8. Lastly, while the recognition of the need for civil society inclusion in the MPOA seems well understood, both by governments and non-state stakeholders, the way in which such inclusion is perceived may not be as broad as it ought to be. The use of the word ‘implementation’ in the MPOA might be contributing to the misunderstanding that it is civil society’s job to rollout programmes, while it is government’s job to report on them. The International Planned Parenthood Foundations seems to adopt this conceptualization, noting that:[T]he Maputo Plan of Action consolidates priorities and actions of African governments and civil society, it is built on a foundation of collaboration to achieve development goals. [...] To ensure that civil society fulfils its responsibilities in implementing the Maputo Plan of Action, in January 2007 IPPF Africa Region mobilized African civil society, including media outlets. Dialogues and negotiations resulted in national action plans for civil society organizations and media.


1. AAI recommends longer time-lines for PAT reporting. It is clear that the initial commitment to submit these reports once a year is both unrealistic and undesirable. Perhaps these reports ought to be submitted biannually, like UNGASS Country Reports. However, it might also be advisable that they be due during alternate years, when UNGASS reports are not also due. This might increase the likelihood of civil society collaboration, since they will not already be occupied with UNGASS processes.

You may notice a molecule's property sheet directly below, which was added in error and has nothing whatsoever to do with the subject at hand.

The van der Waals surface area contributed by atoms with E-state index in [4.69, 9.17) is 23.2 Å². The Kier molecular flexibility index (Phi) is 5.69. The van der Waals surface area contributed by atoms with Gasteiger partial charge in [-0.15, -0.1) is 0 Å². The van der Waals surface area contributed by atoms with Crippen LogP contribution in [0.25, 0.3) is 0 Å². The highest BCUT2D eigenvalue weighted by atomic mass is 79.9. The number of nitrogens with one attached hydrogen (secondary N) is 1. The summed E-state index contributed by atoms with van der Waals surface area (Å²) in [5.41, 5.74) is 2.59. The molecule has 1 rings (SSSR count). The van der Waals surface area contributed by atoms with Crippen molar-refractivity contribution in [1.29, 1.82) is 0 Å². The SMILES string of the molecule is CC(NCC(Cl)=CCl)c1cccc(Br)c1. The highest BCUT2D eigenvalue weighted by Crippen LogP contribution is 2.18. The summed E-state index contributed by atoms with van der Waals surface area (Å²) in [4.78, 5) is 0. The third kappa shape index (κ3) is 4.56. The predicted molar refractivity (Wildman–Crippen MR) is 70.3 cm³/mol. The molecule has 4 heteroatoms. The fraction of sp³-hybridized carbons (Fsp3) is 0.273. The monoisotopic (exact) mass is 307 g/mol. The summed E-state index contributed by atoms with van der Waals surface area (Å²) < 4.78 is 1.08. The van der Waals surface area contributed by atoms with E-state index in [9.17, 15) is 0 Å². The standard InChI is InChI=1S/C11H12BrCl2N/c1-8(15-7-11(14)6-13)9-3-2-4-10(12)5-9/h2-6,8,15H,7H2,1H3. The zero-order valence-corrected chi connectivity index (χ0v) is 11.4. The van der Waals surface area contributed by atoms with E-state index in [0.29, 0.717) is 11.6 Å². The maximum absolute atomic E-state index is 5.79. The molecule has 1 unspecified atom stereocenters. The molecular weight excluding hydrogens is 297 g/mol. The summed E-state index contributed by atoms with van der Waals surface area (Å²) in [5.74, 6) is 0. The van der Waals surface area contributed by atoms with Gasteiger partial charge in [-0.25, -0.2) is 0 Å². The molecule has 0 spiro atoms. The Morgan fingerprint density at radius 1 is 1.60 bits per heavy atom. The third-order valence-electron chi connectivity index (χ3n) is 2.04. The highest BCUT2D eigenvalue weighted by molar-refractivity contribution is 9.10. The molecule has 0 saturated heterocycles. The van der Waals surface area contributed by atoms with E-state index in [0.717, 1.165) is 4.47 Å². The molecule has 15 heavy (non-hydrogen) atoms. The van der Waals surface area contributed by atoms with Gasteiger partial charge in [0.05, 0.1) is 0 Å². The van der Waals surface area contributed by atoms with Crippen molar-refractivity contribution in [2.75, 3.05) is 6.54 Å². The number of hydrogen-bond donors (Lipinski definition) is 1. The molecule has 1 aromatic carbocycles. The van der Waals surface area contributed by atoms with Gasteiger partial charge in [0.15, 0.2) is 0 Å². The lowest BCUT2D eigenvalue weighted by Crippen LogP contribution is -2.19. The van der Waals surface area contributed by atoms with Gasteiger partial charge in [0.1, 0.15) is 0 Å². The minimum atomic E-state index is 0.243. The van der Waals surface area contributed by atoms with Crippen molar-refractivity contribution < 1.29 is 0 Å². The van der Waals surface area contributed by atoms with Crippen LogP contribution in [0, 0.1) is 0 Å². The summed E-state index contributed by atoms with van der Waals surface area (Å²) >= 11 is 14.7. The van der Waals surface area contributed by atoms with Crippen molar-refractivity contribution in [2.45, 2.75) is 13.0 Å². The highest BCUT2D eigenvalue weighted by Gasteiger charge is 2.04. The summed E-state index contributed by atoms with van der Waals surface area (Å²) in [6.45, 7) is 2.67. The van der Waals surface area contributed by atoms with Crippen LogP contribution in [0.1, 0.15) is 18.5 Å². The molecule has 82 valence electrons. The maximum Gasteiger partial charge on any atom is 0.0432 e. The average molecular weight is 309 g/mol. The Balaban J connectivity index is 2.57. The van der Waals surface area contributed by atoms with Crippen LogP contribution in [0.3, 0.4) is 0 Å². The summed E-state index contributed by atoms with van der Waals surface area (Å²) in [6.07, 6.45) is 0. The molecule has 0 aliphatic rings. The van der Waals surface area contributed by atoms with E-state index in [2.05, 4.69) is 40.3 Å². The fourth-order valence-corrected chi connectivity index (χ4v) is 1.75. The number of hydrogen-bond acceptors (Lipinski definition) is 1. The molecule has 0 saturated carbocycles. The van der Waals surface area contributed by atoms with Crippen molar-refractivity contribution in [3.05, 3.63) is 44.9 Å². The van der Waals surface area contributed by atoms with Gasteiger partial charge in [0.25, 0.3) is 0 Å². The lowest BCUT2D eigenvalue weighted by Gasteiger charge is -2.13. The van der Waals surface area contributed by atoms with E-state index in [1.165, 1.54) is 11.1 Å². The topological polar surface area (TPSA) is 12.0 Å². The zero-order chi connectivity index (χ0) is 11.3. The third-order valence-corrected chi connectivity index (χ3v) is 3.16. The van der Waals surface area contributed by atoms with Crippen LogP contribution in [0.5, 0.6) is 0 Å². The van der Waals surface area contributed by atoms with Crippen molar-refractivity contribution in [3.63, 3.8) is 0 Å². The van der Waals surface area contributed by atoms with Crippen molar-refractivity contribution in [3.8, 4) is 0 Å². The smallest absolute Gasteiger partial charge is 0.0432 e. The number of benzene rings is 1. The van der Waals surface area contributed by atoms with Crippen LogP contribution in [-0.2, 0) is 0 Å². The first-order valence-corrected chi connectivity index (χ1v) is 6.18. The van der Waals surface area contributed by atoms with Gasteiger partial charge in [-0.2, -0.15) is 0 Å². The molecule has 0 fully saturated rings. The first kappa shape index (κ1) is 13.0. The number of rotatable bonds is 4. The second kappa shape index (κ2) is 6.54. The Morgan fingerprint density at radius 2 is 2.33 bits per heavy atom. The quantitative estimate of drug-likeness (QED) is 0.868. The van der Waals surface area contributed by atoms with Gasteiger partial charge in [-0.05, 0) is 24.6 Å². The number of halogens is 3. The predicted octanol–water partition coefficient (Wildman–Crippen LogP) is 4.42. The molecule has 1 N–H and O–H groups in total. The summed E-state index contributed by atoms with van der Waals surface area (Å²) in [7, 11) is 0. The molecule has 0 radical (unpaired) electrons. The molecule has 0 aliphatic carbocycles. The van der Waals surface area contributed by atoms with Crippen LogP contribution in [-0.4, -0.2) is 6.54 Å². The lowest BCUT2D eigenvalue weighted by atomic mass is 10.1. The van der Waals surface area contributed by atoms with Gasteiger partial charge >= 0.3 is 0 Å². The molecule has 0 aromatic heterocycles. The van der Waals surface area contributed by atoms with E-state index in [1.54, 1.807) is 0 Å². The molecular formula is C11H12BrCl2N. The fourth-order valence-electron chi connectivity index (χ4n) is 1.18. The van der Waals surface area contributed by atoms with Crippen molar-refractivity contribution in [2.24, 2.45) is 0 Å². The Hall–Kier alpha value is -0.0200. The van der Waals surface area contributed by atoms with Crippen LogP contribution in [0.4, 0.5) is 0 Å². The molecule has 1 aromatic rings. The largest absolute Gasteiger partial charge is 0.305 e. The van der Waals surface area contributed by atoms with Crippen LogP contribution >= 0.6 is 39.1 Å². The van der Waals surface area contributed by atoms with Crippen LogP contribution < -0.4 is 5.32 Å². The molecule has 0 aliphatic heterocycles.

2. There should also be longer deadlines for the submission of these reports. Some respondents voiced regret that there was no time to consult civil society, though they would have liked to. If the PAT is circulated with more time before it is due, this will also increase the likelihood that civil society has a chance to become involved, contribute and critique.

3. AIDS Accountability International also recommends the wide dissemination of the African Union’s Monitoring and Evaluation Indicator Reference Guide, available in English and in French, so that countries may make use of this resource in their PAT reporting process. This document is a detailed M&E guide for the MPOA indicators, which describes how to collect and calculate data, as well as how to effectively fill in the PAT. This guide is available here

4. Lastly, AAI suggests that NGOs and civil society take greater initiative in getting involved in the MPOA PAT process. Of the groups consulted, many did not know this mechanism even existed. The onus is not just on governments to invite civil society to the table; NGOs must be aware of their responsibility to actively become but pressure on governments to facilitate non-state contribution.